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continued to be employed afterwards; so that their employment by one sect or another has been continuous for twenty or thirty centuries. Therefore they cannot with propriety be adduced to prove either the introduction or the establishment of christianity.12


          [footnote] 11Contrasting the rules for burnt offerings and sacrifices in Leviticus with their rejection in Psalms, LI, 16, Prof. Max Müller [1823 - 1900] says: "There is growth [revealed growth?] here, as evident as can be, however difficult it may be to some students of religion to reconcile the idea of growth with the character of a revealed religion." Origin and Growth of Religion, p. 134. As with language, so "religion also has been shown to exhibit a constant growth and development, its very life consisting in a discarding of decayed elements, which is necessary in order the better to maintain whatever is still sound and vigorous....A religion that cannot change...is swept away violently in the end." p. 263.... "A religion which is not able to grow and live with us as we grow and live, is dead already." p. 380. It is to be regretted that after opening this great subject, so talented and influential a writer should have trifled with its conclusions, in the manner shown a little further on in the same work.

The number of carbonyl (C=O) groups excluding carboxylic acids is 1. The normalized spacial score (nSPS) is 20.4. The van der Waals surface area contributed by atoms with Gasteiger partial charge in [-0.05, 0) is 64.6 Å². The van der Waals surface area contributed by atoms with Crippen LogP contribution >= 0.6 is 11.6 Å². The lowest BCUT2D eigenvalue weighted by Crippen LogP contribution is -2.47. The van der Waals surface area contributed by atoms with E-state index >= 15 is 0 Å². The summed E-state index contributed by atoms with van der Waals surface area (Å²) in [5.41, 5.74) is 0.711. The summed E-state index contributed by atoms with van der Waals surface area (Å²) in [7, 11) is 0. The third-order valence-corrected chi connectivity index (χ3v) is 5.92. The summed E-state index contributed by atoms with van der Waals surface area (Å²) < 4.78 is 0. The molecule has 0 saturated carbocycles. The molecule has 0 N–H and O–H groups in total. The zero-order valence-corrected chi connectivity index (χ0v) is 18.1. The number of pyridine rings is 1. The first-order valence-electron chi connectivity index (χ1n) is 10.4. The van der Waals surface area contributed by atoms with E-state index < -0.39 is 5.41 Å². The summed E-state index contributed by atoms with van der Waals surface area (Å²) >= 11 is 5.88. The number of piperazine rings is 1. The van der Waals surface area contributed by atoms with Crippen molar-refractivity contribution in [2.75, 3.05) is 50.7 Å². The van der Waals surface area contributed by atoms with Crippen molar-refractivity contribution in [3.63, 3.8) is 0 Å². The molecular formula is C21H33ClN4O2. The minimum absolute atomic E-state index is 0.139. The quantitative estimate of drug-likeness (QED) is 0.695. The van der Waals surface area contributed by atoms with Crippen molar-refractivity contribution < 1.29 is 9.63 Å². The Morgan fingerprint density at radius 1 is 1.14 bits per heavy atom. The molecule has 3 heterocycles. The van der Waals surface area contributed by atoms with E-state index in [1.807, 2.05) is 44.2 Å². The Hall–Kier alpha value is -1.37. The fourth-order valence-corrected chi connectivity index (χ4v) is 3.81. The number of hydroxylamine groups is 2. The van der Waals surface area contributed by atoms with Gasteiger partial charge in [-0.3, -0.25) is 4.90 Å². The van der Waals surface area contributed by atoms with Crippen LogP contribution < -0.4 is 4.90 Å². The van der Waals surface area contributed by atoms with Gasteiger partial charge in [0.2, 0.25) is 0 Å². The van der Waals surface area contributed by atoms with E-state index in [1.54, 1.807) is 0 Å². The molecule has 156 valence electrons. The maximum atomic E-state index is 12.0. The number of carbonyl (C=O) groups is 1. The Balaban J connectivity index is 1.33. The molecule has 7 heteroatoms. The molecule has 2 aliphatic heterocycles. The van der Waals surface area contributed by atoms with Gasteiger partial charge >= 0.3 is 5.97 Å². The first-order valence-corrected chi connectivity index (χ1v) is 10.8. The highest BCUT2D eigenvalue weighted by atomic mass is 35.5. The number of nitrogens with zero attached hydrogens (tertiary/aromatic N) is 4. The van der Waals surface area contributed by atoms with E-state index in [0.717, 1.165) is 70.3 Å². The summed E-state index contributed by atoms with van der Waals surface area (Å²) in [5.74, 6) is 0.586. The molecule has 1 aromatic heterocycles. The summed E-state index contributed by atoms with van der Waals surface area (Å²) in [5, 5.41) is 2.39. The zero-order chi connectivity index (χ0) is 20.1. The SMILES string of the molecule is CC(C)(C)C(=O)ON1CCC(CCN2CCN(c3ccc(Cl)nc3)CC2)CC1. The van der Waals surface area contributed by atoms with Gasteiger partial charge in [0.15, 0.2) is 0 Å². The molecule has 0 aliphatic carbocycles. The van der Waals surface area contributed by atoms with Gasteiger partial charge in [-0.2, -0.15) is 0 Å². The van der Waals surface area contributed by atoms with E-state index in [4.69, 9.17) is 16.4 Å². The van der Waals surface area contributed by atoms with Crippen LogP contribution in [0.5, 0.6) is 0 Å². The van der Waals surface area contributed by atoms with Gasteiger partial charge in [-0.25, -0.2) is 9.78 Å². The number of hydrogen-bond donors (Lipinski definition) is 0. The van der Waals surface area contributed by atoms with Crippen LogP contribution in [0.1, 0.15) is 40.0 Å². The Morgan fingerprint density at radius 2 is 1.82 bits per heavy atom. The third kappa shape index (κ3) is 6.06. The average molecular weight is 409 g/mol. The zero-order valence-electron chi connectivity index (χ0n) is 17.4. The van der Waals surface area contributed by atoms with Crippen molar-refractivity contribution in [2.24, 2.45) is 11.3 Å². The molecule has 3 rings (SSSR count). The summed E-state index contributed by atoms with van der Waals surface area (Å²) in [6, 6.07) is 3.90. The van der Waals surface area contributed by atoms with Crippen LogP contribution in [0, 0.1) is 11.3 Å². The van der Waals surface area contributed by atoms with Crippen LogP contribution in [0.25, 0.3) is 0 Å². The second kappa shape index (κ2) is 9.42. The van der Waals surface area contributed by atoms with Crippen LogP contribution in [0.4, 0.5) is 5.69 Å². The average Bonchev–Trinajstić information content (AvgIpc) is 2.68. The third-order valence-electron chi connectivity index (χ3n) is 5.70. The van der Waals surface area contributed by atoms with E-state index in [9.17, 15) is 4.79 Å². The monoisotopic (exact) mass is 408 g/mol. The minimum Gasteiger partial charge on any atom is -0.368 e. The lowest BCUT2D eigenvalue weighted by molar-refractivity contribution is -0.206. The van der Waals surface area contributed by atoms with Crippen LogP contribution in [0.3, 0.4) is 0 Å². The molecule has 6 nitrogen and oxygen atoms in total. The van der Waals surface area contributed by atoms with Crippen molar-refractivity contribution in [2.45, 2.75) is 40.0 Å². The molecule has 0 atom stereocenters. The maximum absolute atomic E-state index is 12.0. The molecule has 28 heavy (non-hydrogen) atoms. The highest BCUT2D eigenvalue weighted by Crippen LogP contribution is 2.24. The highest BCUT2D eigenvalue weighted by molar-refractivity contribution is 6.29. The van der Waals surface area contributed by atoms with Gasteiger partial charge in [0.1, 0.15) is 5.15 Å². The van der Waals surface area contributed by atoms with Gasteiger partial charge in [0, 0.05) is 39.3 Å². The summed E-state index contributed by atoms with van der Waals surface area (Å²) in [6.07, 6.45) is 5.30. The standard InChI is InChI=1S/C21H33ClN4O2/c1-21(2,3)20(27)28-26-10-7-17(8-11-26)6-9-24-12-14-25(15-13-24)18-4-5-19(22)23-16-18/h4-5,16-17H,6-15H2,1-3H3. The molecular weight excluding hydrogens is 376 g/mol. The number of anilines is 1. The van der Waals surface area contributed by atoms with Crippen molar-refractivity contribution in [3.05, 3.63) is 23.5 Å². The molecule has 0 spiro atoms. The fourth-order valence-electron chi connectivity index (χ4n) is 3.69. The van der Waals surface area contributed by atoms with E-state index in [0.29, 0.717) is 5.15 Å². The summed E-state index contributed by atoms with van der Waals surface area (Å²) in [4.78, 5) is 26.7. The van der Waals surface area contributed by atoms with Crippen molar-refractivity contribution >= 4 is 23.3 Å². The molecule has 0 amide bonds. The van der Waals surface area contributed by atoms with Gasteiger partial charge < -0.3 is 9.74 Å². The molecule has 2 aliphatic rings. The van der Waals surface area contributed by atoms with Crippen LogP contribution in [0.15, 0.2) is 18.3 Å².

[footnote] 12For crucifixes deposited in the ancient temples of Benares and Mathura and other temples on the Ganges, see Maurice's Indian Antiquities, II, 361; for allusion to ancient crosses in the Serapion and other temples on the Nile, see the works of Godfrey Higgins, Rev. R. Taylor, Rev. A. Hislop, Rev. Dr. Reeves, and Sir Wm. Hamilton. Nearly every Egyptian representation of a god (there are hundreds of them in the British Museum) holds a crucifix, or crook, and often both of these sacred symbols, in his hand. These works of art are ascribed to aeras many centuries B.C. There are Gallo-Greek coins in the same collection, with large crosses conspicuously displayed upon them, belonging to the fourth and fifth centuries B.C. The Ptolemaic Egyptian coins are also stamped with crosses as sacred symbols. There are Roman coins older than the Christian aera which display the cross surmounting the sacred hat of the pontifex maximus. Indeed, it is well known now that crosses, in common with the various sacred symbols, not only of christianity, but also of other religions, were used very anciently in the same way, and often with the same meanings that they still retain. The sacerdotal ["priestly", etc.] punishment of crucifixion is mentioned in Greek and Roman laws enacted long previous to the Christian aera, and it is evident that there could have been no crucifixion without a cross, Astyges crucified the magi. Herodotus [c. 485 - c. 425 B.C.E.], Clio, 128. "Inarus, king of the Libyans, was betrayed by treachery and fastened to a cross." Thucydides [c. 460 - c. 400 B.C.E.], (Smith's ed.,) p. 85. The use of the cross as a symbol of immortality is as ancient as the belief in the incarnation of Iesnu or Vishnu, that is to say, from twelve to fifteen centuries B.C.' [33]. [End of Chapter III].